Thanks to Mark Jaquith for writing/updating this plugin and jbnimble for pointing me to it. It rocks.

Subscribe to Comments 2.0 [ Tempus Fugit | TxFx.net ]

Subscribe to Comments.

Why net neutrality is like a ton of bricks.

The old grade school puzzler goes like this: Which is heavier: A pound of bricks or a pound of feathers?

If you’re eight years old and you’re not paying attention, you say “bricks.”

JP Rangaswami, who writes the IT blog Confused of Calcutta, used a similar analogy in a discussion I had with him last week about net neutrality. (Note that JP is not especially confused. And while he is “of” Calcutta he is usually “in” London, except last week when he was in San Francisco.)

“If you want to send a ton of gold by FedEx, they will charge you the same as if you wanted to send a ton of bricks,” JP explained. “But what the telcos want to do is charge you extra for the gold, even though it has the same weight.”

In other words, they want to be able to charge Google extra to ship its video content to you–while slowing down video from, say, YouTube, even if it takes the exact same amount of bandwidth as Google’s.

The telco counterargument is that, thanks to the widespread availability of gold, we are all suddenly receiving one-ton packages–whereas before all they had to deliver was lightweight envelopes and small packages. So why shouldn’t they charge the senders extra?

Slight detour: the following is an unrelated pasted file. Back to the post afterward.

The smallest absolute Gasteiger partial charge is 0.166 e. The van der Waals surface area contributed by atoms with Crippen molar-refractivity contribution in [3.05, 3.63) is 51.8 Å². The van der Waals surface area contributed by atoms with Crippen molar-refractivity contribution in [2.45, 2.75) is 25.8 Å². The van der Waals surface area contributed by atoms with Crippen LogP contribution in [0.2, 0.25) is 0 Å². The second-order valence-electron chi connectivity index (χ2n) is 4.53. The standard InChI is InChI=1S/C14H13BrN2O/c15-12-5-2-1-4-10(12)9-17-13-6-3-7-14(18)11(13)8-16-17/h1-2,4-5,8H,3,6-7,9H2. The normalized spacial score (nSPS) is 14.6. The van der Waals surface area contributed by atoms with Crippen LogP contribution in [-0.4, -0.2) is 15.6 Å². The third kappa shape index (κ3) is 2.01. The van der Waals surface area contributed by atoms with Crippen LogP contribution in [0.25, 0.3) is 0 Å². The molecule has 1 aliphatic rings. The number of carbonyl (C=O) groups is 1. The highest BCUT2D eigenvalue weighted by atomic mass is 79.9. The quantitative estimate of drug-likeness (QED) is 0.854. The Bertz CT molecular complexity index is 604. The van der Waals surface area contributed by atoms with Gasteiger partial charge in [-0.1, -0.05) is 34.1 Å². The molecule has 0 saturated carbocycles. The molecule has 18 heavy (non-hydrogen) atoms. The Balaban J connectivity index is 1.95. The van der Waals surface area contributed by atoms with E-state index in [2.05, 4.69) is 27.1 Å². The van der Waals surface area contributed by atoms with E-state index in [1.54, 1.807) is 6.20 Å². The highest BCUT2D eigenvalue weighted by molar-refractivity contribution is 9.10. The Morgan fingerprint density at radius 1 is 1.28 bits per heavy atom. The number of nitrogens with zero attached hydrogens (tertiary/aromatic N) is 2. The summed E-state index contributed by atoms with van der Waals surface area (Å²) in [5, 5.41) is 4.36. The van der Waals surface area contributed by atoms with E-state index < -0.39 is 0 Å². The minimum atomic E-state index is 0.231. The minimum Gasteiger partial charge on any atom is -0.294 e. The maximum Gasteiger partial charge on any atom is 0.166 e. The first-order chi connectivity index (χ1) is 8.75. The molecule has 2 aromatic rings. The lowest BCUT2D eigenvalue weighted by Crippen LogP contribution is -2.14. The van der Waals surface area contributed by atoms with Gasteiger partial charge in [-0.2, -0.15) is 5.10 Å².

In other words, we all used to just download lightweight HTML and a few graphics. But now, thanks to Internet TV, we’re filling up the pipes with gigantic .MOV files of remixed Shakira videos.

Our response should be: If you’re not charging companies enough for 45Mbps of bandwidth because their customers have the audacity to use all of that capacity, by all means, raise your rates. But don’t try to sell us some cockamamie scheme to charge different rates for different types of content, or to carry traffic from different source preferentially based on who’s paying extra for transit. Particularly if those schemes will make it difficult for us to view, read, or listen to certain kinds of stuff.

Which takes more bandwidth: A gigabyte of news, or a gigabyte of video?

Why net neutrality is like a ton of bricks.

Videonet 1.0.

The videonet is here.

Data point: People upload 50,000 videos to YouTube every day. In turn, the site delivers 50 million video views each day. That’s huge.

One of the most useful panels at Supernova covered “the rise of the videonet.” One of the panelists, Mary Hodder of Napsterization, quoted some figures on video aggregation sites — more than 225 separate sites by her count — and she’s blogged some of those stats. Here’s an excerpt of how much video traffic the major aggregators command: